Francis Fukuyama argues that well-developed states offer certain inherent benefits, including an inclusive political order, respect for the rule of law, and widespread participation in the political process (see also Fukuyama 2014). He argues for an effective (strong and capable) state, which is impartial in the rational-bureaucratic sense, and inclusive of and accessible to all citizens. However, in conflict-affected countries such as Myanmar this may not be enough. In such contexts, state capacity, accountability and rule of law should be combined with locally perceived legitimacy on the part of all governance authorities – including “rebel rulers”.
Beyond standard peace-building and development packages
The Myanmar government, and international donors and aid agencies aiming to think and work politically, should move beyond standard peace-building and development packages based on strengthening the state, and adopt more conflict-sensitive approaches, including principled engagement with EAOs and other non-state actors. The aim should be to foster “the emergence of new political and social orders in areas of limited statehood” (Risse, p.28), in ways that can best benefit long-marginalised, vulnerable, and conflict-affected communities.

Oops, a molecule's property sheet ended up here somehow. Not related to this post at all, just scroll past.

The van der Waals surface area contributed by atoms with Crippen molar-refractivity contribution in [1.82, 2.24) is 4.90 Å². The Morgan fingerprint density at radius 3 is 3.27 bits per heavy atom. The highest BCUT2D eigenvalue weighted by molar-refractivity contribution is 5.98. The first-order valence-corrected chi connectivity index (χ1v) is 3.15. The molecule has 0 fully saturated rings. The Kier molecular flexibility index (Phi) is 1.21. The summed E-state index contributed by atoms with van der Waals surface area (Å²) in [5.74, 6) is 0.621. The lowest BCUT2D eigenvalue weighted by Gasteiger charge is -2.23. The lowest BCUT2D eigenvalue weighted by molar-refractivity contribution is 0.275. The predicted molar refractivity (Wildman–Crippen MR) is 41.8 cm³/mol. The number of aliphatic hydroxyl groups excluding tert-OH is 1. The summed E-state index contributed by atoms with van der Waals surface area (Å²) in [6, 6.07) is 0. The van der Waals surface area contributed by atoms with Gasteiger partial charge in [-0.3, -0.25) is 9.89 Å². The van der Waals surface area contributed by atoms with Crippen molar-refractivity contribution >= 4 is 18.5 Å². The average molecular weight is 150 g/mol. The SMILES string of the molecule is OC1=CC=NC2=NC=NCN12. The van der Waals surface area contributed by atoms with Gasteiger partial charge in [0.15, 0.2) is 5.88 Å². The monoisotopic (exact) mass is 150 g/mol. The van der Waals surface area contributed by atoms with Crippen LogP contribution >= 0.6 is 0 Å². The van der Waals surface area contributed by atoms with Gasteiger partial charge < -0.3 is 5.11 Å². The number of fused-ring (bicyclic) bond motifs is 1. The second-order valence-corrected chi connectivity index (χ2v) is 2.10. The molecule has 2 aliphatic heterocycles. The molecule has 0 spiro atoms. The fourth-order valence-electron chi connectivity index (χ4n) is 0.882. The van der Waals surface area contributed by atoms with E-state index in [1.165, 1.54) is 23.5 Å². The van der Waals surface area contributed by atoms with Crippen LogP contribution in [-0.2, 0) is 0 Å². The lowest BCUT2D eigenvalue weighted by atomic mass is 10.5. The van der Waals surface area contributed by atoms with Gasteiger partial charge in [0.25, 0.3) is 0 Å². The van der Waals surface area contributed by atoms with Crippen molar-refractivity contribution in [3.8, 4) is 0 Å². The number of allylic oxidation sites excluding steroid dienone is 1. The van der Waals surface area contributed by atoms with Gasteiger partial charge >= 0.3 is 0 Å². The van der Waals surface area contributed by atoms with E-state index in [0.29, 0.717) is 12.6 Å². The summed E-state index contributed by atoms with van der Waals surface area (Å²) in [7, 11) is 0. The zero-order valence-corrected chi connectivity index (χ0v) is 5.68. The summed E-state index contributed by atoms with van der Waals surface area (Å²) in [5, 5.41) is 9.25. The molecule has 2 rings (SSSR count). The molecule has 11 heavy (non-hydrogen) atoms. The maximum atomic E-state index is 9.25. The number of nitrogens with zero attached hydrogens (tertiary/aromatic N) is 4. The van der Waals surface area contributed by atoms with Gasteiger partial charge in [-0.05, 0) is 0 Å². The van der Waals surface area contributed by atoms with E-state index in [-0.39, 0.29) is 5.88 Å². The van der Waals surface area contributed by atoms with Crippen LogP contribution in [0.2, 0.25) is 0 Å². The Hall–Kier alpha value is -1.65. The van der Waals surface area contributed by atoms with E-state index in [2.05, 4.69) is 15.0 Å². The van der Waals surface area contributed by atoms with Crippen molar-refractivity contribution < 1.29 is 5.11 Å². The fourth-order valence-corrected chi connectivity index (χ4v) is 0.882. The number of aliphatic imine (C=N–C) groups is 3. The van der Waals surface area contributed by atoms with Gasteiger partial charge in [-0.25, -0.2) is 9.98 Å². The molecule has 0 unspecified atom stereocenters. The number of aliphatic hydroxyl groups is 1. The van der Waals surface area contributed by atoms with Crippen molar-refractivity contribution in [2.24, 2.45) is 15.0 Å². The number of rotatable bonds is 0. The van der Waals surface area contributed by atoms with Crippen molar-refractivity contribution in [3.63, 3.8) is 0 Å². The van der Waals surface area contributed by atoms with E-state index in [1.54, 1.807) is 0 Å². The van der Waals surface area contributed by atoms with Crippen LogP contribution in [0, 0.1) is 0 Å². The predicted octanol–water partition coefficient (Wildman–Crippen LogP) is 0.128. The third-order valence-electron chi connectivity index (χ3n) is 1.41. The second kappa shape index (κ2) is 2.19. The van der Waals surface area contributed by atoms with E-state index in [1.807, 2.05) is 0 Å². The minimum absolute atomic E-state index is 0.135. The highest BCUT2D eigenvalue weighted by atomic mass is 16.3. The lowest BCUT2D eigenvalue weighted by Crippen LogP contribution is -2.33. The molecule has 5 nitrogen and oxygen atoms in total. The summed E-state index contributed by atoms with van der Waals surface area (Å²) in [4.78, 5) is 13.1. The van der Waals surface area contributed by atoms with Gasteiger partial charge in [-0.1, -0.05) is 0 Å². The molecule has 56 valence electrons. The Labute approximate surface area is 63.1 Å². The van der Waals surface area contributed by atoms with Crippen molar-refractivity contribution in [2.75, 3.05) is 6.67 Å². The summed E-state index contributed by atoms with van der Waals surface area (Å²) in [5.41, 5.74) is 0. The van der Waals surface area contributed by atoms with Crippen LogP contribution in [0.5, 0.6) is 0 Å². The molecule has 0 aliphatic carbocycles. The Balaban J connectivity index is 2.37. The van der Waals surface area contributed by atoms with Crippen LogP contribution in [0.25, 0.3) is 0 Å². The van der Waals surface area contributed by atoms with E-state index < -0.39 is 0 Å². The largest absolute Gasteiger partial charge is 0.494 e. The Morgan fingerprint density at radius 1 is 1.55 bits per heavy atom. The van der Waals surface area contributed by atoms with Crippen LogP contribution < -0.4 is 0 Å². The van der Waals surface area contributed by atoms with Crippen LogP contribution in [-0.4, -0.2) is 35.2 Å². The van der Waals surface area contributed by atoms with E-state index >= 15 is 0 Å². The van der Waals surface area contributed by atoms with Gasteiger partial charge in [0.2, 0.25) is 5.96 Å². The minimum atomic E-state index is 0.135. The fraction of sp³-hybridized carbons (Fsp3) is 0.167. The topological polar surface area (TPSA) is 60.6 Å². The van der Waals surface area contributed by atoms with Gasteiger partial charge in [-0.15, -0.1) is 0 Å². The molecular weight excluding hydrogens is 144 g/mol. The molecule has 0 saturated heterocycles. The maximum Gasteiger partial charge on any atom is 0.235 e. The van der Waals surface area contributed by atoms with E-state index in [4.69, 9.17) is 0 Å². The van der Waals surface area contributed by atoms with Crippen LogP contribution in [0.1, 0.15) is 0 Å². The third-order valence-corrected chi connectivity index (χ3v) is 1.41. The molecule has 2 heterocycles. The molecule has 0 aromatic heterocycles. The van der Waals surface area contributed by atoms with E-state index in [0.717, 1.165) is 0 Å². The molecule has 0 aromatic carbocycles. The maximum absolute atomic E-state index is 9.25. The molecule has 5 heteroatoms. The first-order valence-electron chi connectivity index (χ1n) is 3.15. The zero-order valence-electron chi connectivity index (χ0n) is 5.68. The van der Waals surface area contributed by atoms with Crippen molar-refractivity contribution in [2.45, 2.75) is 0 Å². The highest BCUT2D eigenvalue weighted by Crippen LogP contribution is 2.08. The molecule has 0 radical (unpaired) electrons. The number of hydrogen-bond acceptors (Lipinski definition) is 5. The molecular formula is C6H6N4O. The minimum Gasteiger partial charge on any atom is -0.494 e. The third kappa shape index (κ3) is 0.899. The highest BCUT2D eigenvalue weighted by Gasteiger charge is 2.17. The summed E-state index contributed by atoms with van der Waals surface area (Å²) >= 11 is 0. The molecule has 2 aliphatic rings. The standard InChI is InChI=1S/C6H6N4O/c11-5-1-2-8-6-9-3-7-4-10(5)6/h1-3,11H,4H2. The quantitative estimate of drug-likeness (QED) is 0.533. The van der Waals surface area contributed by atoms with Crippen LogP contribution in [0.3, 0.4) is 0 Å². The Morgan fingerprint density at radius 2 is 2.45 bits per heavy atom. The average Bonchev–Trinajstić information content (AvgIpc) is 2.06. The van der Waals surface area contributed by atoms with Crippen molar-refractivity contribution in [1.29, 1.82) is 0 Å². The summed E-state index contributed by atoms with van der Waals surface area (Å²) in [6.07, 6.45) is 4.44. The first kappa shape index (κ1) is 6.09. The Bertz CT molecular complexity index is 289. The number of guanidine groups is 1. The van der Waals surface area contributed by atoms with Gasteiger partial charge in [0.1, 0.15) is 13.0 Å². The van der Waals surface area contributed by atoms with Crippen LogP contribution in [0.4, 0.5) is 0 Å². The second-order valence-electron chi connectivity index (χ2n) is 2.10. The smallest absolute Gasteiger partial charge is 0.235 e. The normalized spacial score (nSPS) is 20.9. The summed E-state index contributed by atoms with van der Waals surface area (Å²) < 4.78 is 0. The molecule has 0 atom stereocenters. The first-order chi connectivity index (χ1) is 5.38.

In the meantime, Myanmar’s EAOs face a two-fold challenge: to govern (and manage economic activities) in a manner which protects the rights and interests of conflict-affected ethnic communities; and to win acceptance (from the Myanmar government and Army, and international diplomats and aid agencies) of their political legitimacy, and recognition of their governance and service delivery roles. This will not be easy.
This article gives the views of the author, and not the position of the South Asia @ LSE blog, nor of the London School of Economics. Please read our comments policy before posting.
The post is adapted from an article published in Journal of Contemporary Asia, November 2017: ‘“Hybrid Governance” and the politics of legitimacy in the Myanmar Peace Process’.
Ashley South is an independent author, researcher and consultant, working mostly on Myanmar/Burma and Mindanao. He is also a Research Fellow at Chiang Mai University in Thailand. www.AshleySouth.co.uk